Howard College’s UNITE building was abuzz with beauty and brains as the top STEM (Science, Technology, Engineering and Mathematics) female students at UKZN gathered for a celebratory High Tea.
The event, sponsored by Johnson & Johnson under the Women in Science, Technology, Engineering, Mathematics, Manufacturing and Design (WiSTEM2D) banner, aimed to inspire and motivate UKZN’s top 100 female STEM students to stay and thrive in their chosen science careers. They spent an uplifting afternoon not only having fun and being spoilt, but more importantly, listening to inspiring role models.
Welcoming UKZN’s new generation of young female scientists, (South African Research Chairs Initiative) SARChI Chair in Waste and Climate Change and champion of the WiSTEM2D programme at UKZN, Professor Cristina Trois, encouraged the students not to be intimidated if they were the only woman at a gathering but rather to thrive and succeed.
Keynote speaker Deputy Director and Head of Treatment at the Centre for the AIDS Programme of Research in South Africa (CAPRISA) Professor Kogie Naidoo told the story of her own personal and professional journey in STEM, from humble beginnings to leading a global hub for HIV and TB treatment and prevention. Naidoo encouraged the students to overcome obstacles, follow their passion and commit to studying towards a career they loved and that would enthral them for the rest of their lives.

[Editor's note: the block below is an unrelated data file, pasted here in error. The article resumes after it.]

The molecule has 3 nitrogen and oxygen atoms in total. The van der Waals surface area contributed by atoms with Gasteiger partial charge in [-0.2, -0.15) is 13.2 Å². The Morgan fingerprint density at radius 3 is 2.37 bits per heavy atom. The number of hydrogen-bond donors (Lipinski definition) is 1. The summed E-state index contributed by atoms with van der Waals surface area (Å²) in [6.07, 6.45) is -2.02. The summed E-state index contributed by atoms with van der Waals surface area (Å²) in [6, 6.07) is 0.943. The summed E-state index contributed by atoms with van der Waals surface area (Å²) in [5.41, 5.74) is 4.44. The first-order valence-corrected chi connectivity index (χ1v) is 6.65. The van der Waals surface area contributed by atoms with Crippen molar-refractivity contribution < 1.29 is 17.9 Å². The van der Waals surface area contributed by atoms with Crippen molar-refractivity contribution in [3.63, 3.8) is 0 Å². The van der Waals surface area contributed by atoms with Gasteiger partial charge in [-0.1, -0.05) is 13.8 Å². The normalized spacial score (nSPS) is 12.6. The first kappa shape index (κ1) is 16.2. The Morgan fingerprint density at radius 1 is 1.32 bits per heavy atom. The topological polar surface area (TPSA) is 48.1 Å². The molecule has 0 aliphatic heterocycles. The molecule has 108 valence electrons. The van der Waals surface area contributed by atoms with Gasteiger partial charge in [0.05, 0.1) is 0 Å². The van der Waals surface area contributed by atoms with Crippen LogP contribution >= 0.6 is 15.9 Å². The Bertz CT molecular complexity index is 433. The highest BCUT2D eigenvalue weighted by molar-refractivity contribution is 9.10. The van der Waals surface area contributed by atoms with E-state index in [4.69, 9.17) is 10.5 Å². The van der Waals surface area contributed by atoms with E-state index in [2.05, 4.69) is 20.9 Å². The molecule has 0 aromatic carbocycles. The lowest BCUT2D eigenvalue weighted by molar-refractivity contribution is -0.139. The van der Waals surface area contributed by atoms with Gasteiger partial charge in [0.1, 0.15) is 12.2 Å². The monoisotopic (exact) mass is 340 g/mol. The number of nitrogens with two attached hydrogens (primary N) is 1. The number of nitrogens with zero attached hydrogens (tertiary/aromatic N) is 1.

PhD candidate in the HIV Pathogenesis Programme at UKZN Ms Zakithi Mkhize spoke of the power of social media to promote a sisterhood of scientists. Her YouTube channel, #BlackGirlScientist has exploded on the social media scene, meeting a need for young female scientists to connect with each other, especially after the burdens of lockdown. Mkhize shared how she actively uses science communication to help others to navigate being a woman in STEM.
UKZN alumnus, media personality and counselling psychologist Ms Rakhi Beekrum spoke of the importance of mental health and of integrating the personal with the professional. She urged the young scientists to make sure that their interests, abilities and aptitudes were aligned as they pursued their studies and future careers in STEM.
Mail & Guardian Top 200 Young South African and fellow UKZN alumnus, Professor Nomali Ngobese – now a professor at North-West University – shared how perseverance and commitment ensured that she succeeded to rise above disadvantage to a place where she could give back to society as a food security specialist. Ngobese is passionate about using science and innovation to create an equitable future where every person has access to resources and opportunities.
‘We believe women can be catalysts for creating healthier people, healthier communities and a healthier world,’ said Johnson & Johnson representative Ms Michelle Lang in closing.
* Video link: A short video link showing highlights of the UKZN Johnson & Johnson WiSTEM2D Women in STEM High Tea can be viewed HERE.
Words: Sally Frost
Photograph: Albert Hirasen